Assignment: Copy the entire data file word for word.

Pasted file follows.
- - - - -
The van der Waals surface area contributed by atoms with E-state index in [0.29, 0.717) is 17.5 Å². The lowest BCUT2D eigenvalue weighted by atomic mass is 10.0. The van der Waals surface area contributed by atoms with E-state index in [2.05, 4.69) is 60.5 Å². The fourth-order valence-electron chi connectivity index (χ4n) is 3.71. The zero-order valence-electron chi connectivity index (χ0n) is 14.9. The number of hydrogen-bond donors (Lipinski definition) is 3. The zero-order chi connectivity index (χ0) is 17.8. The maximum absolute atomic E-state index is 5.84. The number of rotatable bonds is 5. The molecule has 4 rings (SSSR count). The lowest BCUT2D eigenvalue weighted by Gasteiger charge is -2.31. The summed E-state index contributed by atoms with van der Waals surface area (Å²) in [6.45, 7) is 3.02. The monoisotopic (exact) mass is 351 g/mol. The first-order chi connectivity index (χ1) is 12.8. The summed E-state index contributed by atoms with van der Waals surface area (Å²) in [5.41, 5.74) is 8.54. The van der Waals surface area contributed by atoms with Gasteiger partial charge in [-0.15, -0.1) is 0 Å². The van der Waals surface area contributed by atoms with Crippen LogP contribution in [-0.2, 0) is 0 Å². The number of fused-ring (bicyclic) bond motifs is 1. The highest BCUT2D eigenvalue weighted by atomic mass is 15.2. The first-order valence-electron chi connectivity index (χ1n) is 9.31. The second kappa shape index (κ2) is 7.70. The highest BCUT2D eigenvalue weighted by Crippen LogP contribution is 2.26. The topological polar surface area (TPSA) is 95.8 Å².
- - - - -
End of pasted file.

The van der Waals surface area contributed by atoms with E-state index in [0.29, 0.717) is 17.5 Å². The lowest BCUT2D eigenvalue weighted by atomic mass is 10.0. The van der Waals surface area contributed by atoms with E-state index in [2.05, 4.69) is 60.5 Å². The fourth-order valence-electron chi connectivity index (χ4n) is 3.71. The zero-order valence-electron chi connectivity index (χ0n) is 14.9. The number of hydrogen-bond donors (Lipinski definition) is 3. The zero-order chi connectivity index (χ0) is 17.8. The maximum absolute atomic E-state index is 5.84. The number of rotatable bonds is 5. The molecule has 4 rings (SSSR count). The lowest BCUT2D eigenvalue weighted by Gasteiger charge is -2.31. The summed E-state index contributed by atoms with van der Waals surface area (Å²) in [6.45, 7) is 3.02. The monoisotopic (exact) mass is 351 g/mol. The first-order chi connectivity index (χ1) is 12.8. The summed E-state index contributed by atoms with van der Waals surface area (Å²) in [5.41, 5.74) is 8.54. The van der Waals surface area contributed by atoms with Gasteiger partial charge in [-0.15, -0.1) is 0 Å². The van der Waals surface area contributed by atoms with Crippen LogP contribution in [-0.2, 0) is 0 Å². The number of fused-ring (bicyclic) bond motifs is 1. The highest BCUT2D eigenvalue weighted by atomic mass is 15.2. The first-order valence-electron chi connectivity index (χ1n) is 9.31. The second kappa shape index (κ2) is 7.70. The highest BCUT2D eigenvalue weighted by Crippen LogP contribution is 2.26. The topological polar surface area (TPSA) is 95.8 Å².